ed at TOPOZONE.COM
Tue Jan 8 13:23:52 EST 2008
But I think that's what I said - I'm sure you saw the results you saw in
one specific situation and one specific configuration comparing one pair
of different machines. I don't think that justifies the generic
recommendation that step 1 should be to move to Linux. The choice of
operating system, when placed in the universe of possible performance
optimizations, is probably pretty far down the list after hard disk,
RAM, network, caching, and CPU selection. And I list those hardware
choices in a very rough order of priority, with the first two being by
far the most important.
I have no experience in comparing AMD vs. Intel CPUs, although I do run
I also have found, subjectively, that in most cases raster and vector
reprojection (tasks TopoZone does all the time) are far more efficient
It is entirely possible that Kim's application issue is primarily one of
optimizing hardware for PostgreSQL/PostGIS performance - MapServer may
be the easy part if the application is dominated by database query time.
Part of the problem of asking about hardware recommendations on this
list is that a MapServer/PostgreSQL/PostGIS application is fairly
complex, and there are many such beasts. It is exceptionally hard to
extrapolate one user's experience to provide useful advice for another
user with a different application.
Except for recommending fast disks and more RAM!
From: Brent Wood [mailto:pcreso at pcreso.com]
Sent: Tuesday, January 08, 2008 1:02 PM
To: Ed McNierney; MAPSERVER-USERS at LISTS.UMN.EDU
Subject: Re: [UMN_MAPSERVER-USERS] hardware
--- Ed McNierney <ed at TOPOZONE.COM> wrote:
> Brent -
> I have to disagree with such a sweeping generalization concerning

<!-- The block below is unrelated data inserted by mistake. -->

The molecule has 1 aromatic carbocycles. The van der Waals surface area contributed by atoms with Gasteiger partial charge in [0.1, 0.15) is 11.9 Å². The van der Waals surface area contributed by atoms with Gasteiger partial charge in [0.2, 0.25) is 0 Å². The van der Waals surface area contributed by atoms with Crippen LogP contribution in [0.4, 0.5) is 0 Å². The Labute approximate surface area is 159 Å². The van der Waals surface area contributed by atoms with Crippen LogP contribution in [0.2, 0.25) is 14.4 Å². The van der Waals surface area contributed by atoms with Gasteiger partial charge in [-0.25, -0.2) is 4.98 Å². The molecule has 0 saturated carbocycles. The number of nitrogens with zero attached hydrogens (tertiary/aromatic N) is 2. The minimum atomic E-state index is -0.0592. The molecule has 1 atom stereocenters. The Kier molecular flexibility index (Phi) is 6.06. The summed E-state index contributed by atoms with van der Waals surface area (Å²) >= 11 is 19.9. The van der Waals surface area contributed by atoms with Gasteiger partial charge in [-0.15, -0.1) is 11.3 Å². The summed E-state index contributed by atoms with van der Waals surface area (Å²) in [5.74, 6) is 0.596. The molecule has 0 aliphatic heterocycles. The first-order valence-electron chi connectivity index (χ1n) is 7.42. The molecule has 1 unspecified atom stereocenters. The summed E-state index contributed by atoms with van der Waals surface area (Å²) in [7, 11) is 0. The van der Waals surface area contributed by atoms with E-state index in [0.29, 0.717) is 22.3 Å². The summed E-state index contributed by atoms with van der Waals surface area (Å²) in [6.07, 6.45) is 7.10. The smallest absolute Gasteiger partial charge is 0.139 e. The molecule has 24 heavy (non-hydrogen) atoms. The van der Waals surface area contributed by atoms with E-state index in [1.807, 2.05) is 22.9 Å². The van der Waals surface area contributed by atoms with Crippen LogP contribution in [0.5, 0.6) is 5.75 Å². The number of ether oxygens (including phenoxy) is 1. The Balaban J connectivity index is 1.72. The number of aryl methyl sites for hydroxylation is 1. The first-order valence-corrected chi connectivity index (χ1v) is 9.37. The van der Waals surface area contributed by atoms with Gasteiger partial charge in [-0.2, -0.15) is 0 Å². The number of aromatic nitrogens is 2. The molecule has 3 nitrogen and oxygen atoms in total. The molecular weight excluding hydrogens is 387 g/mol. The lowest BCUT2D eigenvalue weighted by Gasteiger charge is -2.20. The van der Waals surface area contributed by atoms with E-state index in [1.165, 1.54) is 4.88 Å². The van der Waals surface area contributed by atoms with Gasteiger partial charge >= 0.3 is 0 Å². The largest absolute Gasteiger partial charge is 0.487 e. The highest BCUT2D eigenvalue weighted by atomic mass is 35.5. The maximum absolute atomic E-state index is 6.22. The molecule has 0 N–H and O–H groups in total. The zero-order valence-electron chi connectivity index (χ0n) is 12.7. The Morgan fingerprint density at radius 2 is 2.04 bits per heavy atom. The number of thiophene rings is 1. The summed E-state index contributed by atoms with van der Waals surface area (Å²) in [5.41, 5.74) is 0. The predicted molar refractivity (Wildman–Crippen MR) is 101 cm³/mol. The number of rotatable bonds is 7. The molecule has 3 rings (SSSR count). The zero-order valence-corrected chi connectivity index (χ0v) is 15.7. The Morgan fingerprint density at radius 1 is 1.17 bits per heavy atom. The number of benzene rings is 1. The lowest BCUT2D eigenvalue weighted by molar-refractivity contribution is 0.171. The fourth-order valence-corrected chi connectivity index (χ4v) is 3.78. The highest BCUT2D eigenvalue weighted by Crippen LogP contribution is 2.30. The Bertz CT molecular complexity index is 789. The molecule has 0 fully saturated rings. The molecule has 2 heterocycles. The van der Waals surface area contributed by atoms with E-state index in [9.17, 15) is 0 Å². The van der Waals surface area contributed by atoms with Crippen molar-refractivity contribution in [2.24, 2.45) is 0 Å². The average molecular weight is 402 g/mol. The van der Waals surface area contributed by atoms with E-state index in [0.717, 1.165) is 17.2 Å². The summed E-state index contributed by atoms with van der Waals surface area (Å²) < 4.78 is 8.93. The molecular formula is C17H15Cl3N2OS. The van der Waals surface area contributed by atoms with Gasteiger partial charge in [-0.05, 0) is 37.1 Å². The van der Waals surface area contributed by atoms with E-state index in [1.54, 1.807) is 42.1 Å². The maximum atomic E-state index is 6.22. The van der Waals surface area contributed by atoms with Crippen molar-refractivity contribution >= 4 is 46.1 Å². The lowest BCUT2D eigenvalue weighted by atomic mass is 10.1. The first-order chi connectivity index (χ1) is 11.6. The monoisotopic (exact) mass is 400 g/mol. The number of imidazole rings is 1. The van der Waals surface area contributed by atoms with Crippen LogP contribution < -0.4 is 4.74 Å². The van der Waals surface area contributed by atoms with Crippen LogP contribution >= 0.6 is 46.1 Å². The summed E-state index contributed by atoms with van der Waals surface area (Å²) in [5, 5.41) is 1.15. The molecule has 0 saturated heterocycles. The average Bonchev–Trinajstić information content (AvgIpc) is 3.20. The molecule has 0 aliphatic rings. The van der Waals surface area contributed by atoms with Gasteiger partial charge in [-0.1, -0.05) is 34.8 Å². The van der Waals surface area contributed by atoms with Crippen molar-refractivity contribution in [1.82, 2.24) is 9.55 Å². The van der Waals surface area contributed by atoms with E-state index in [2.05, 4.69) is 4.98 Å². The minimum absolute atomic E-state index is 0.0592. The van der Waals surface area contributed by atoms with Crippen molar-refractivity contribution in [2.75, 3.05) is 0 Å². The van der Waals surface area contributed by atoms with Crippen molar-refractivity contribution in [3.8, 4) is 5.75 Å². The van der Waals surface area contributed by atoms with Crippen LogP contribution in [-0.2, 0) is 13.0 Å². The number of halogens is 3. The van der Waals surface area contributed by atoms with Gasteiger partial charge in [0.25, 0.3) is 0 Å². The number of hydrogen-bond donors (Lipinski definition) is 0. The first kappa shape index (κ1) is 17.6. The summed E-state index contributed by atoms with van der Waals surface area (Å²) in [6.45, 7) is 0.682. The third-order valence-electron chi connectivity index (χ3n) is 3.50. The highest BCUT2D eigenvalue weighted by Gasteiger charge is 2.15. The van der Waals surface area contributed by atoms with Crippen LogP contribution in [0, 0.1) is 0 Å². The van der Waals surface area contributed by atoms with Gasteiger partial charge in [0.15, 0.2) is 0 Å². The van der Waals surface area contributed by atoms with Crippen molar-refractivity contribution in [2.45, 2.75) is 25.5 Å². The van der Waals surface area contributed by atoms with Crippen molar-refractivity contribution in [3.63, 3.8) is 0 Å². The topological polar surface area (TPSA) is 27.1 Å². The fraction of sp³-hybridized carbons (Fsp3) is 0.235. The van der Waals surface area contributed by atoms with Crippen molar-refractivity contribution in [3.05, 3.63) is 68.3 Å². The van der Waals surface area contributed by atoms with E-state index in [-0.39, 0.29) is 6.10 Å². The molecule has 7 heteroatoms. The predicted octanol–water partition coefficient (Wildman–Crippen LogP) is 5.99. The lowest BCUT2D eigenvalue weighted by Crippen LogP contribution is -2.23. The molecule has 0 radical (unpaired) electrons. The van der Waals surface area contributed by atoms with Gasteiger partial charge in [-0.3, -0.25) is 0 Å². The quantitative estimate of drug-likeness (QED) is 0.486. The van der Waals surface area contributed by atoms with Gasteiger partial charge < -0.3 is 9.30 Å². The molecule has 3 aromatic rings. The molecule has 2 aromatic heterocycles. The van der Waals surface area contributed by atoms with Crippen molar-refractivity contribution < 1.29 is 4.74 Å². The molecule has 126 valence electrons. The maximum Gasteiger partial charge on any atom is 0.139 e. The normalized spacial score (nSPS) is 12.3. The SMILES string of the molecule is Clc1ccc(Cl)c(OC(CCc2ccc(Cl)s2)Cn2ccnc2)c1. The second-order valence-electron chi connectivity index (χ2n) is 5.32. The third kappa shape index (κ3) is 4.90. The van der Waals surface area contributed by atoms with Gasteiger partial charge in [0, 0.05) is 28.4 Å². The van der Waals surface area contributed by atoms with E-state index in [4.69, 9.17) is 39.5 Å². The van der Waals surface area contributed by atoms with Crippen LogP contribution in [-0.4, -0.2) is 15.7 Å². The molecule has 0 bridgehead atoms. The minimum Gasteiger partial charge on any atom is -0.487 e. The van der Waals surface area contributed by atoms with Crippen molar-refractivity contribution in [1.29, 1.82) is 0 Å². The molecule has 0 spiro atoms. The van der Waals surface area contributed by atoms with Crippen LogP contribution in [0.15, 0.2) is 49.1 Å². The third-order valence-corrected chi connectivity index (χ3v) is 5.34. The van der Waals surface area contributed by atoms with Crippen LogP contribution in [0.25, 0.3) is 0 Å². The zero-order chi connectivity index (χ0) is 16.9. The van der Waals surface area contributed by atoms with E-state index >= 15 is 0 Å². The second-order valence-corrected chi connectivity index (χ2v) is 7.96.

> Linux servers. Having run both Windows and Linux servers for
> MySQL, PostGIS and other applications for several years, I find it
> claim that on identical hardware one is noticeably faster or slower
> other. Your mileage can (and obviously does) vary, but since you're
> on two different machines your "inferior" system may well be better
> the load you're giving it than the Windows system. I'm sure there are
> exceptions, and applications where there IS a noticeable difference
> otherwise identical systems, but my experience does not show that a
> statement based on your observations on one pair of servers is
I agree in general, but with this particular Mapserver/PostGIS/Java
application, this is exactly the result we had. The tech support was
Windows capable than Linux, the result was totally unexpected, and so
unexplained. Hence the abstracting of the PostGIS/Mapserver using WMS to
support the application. We found no need to further separate PostGIS &
Mapserver to meet performance needs, but this is obviously feasible.
The performance of a repeat query under Windows & Linux I have tried
times, & Linux has been invariably faster than Windows the second time
but as I said, the initial un-cached query times were similar. In
where a substantial amount of of data is in memory vs being read from
believe Linux (especially 64bit) will outperform Windows (generally
Another example, I recently helped put a 16 core mini-cluster for
modelling together. (Note: very different loads to a mapserver/PostGIS
application- mostly diskless). We benchmarked AMD vs Intel & Linux vs
fairly thoroughly, with surprising (to me, at least) results.
Supposedly similar AMD A64 dual core & Intel Core Duo cpus (according to